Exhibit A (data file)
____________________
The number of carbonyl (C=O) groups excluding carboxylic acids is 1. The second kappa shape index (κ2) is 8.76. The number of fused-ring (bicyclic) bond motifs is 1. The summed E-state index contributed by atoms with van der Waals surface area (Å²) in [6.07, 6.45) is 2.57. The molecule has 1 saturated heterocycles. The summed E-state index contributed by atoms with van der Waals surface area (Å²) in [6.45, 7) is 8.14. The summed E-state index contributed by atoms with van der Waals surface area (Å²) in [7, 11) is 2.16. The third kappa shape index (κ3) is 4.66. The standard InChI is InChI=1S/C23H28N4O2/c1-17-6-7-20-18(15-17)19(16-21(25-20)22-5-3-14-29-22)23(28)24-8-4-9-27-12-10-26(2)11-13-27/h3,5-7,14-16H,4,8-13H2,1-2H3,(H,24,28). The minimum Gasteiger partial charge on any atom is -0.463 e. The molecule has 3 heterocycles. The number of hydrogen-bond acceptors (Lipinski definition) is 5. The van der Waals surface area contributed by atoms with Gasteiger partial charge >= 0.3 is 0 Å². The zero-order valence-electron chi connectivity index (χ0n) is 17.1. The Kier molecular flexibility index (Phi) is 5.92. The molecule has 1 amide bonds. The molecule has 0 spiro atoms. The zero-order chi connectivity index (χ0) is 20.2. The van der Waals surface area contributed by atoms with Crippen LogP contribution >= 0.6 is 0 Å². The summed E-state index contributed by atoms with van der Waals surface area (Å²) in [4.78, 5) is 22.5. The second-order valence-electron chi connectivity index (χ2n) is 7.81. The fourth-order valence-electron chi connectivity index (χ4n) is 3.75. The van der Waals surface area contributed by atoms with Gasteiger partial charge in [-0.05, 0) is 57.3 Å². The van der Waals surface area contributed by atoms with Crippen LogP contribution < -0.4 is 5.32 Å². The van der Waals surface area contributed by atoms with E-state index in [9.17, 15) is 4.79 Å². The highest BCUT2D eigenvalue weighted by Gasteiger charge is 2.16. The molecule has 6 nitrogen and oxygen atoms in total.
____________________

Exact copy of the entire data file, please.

The number of carbonyl (C=O) groups excluding carboxylic acids is 1. The second kappa shape index (κ2) is 8.76. The number of fused-ring (bicyclic) bond motifs is 1. The summed E-state index contributed by atoms with van der Waals surface area (Å²) in [6.07, 6.45) is 2.57. The molecule has 1 saturated heterocycles. The summed E-state index contributed by atoms with van der Waals surface area (Å²) in [6.45, 7) is 8.14. The summed E-state index contributed by atoms with van der Waals surface area (Å²) in [7, 11) is 2.16. The third kappa shape index (κ3) is 4.66. The standard InChI is InChI=1S/C23H28N4O2/c1-17-6-7-20-18(15-17)19(16-21(25-20)22-5-3-14-29-22)23(28)24-8-4-9-27-12-10-26(2)11-13-27/h3,5-7,14-16H,4,8-13H2,1-2H3,(H,24,28). The minimum Gasteiger partial charge on any atom is -0.463 e. The molecule has 3 heterocycles. The number of hydrogen-bond acceptors (Lipinski definition) is 5. The van der Waals surface area contributed by atoms with Gasteiger partial charge >= 0.3 is 0 Å². The zero-order valence-electron chi connectivity index (χ0n) is 17.1. The Kier molecular flexibility index (Phi) is 5.92. The molecule has 1 amide bonds. The molecule has 0 spiro atoms. The zero-order chi connectivity index (χ0) is 20.2. The van der Waals surface area contributed by atoms with Crippen LogP contribution >= 0.6 is 0 Å². The summed E-state index contributed by atoms with van der Waals surface area (Å²) in [4.78, 5) is 22.5. The second-order valence-electron chi connectivity index (χ2n) is 7.81. The fourth-order valence-electron chi connectivity index (χ4n) is 3.75. The van der Waals surface area contributed by atoms with Gasteiger partial charge in [-0.05, 0) is 57.3 Å². The van der Waals surface area contributed by atoms with Crippen LogP contribution < -0.4 is 5.32 Å². The van der Waals surface area contributed by atoms with E-state index in [9.17, 15) is 4.79 Å². The highest BCUT2D eigenvalue weighted by Gasteiger charge is 2.16. The molecule has 6 nitrogen and oxygen atoms in total.